How to Grow Tomatoes Vertically | Vertically Grow Tomatoes

Learn how to grow tomatoes vertically to use up space more productively. Vertically grown tomatoes produce more harvest and take up less space!

Grow tomatoes Vertically

Growing tomatoes vertically is ideal for those who are looking to save up space and increase the harvest. There are numerous ways to utilize vertical space for growing tomatoes, including trellising, stakes, cages, and hanging baskets. In this post, we’ll discuss how to grow tomatoes vertically and which varieties to choose from.

Care for growing tomatoes vertically is no different from growing the tomatoes in the garden or container. Choose a good quality potting soil that’s porous, well-draining, and rich in organic matter. In nutritionally poor soil, add slow-release fertilizer at the time of planting and during the growing season. Water regularly ad ensure that the soil is moist but not waterlogged. Tomatoes thrive in full sun, so make sure to choose a spot accordingly.

Choosing the Right Tomato Type

Tomato plant trellis

Tomato cultivars are broadly divided into two types, which are bush or determinate tomatoes and vining or indeterminate tomato varieties. As the name suggests, the bush cultivar is shorter in size and typically doesn’t require a support structure. Vining tomato cultivars require a support structure to grow and reach a length of 6 feet or even more. Also, bush tomatoes produce fruits for a shorter duration, whereas vining tomatoes produce fruits throughout the growing season.

Bush varieties being short, grow vertically on their own without the need for training them. However, you can provide stake support so that the plant doesn’t fall over because of its self-weight. That’s not the case with vining tomato varieties, as you need to train them over a vertical support structure for the vines to grow vertically.

If you can’t provide a sturdy support structure, go for tomato varieties that produce small tomato fruits. Cherry and grape tomatoes are ideal for hanging baskets and containers as they produce small tomato fruits and hold well in the containers.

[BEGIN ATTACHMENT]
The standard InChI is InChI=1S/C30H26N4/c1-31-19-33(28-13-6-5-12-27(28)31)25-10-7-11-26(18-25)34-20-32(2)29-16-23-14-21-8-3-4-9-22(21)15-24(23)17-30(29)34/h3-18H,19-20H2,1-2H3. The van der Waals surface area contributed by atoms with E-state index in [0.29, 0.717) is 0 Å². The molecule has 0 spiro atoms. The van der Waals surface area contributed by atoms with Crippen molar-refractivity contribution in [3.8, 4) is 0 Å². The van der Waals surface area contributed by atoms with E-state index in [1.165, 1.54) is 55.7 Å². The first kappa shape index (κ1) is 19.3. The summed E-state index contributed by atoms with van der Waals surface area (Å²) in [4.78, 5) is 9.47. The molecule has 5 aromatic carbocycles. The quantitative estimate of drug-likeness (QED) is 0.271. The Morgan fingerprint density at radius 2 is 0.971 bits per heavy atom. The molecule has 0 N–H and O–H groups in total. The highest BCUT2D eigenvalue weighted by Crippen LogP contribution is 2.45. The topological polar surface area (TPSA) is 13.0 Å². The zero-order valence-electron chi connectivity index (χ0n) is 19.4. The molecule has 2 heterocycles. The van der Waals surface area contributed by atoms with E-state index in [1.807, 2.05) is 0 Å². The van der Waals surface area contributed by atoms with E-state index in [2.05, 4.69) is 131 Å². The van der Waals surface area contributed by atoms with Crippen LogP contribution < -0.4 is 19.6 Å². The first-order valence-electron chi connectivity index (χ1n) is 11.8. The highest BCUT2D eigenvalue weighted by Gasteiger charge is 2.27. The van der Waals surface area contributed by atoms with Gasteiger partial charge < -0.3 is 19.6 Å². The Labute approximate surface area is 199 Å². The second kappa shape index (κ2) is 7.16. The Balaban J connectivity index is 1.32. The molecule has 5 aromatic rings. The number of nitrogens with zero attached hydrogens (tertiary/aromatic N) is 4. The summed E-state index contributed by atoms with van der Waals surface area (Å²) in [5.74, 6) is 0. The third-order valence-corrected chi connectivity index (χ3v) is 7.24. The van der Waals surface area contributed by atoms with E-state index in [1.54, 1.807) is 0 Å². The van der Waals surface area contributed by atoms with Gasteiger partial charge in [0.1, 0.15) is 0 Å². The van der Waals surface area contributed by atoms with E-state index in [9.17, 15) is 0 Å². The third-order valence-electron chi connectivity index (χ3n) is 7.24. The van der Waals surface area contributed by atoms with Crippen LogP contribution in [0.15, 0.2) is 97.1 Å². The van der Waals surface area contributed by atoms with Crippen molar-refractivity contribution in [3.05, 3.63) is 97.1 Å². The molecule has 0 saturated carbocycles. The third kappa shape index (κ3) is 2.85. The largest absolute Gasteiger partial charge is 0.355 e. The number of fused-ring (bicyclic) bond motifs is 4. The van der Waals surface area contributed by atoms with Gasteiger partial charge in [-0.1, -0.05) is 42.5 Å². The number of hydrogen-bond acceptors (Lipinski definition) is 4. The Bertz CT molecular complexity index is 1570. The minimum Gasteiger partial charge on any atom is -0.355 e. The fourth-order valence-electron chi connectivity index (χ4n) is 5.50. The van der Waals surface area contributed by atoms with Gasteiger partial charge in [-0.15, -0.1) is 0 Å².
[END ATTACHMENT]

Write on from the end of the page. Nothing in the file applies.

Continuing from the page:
Grow Tomatoes on Trellis

Tomatoes on a metal trellis

Trellis is an architectural structure used to provide support to the climbing plants. A trellis can be as simple as strings attached to a frame for support or as complex as a matrix of interwoven wood, bamboo, or even metal. Make a simple trellis support structure by attaching a section of wire fence to a wooden stake using u-nails. This trellis works for both vining and bush tomato types; all you need is adjust the height depending on the cultivar. If you attach the trellis system to the wall, make sure that there some space between the wall and the trellis for air circulation. The tomatoes can also get pretty heavy when it produces fruits, so make sure the trellis sturdy enough to bear the plant’s overall weight and tomato fruit.

Here are some other ways for trellising tomatoes that’ll increase the yield!

Grow Tomatoes in Hanging Baskets

Tomato in Hanging Basket

Growing tomatoes in hanging baskets are ideal for those who have a scarcity of backyard space or patio to place pots. Also, the tomatoes grown in hanging baskets are less susceptible to pests and diseases as they are isolated from other plants.  Grow tomatoes in hanging baskets or containers, plant tomatoes in the container, and hang the container at a suitable height. Ensure that the rope or chain you use to hang the basket or container is strong enough to endure the weight. Tomatoes vines cascading down from the planters look highly attractive, especially when they produce vibrant red and juicy tomatoes. Prune back the plant to keep it neat and up to the desired length.

You can also go for upside-down planters, but they’ll be hard to manage and require more attention than tomatoes in traditional hanging baskets. Check out this post for more details on growing plants in hanging baskets.

Other Structures to Vertically Grow Tomatoes

Vertically grow tomatoes on a trellis

Fence, walls, tripods, pyramids, wire cages, and other vertical structures are also great for training and growing tomatoes vertically. It’s upto you and your needs to choose a structure that’s temporary, moveable, or permanent and stationary.

Leave a Comment

Your email address will not be published. Required fields are marked *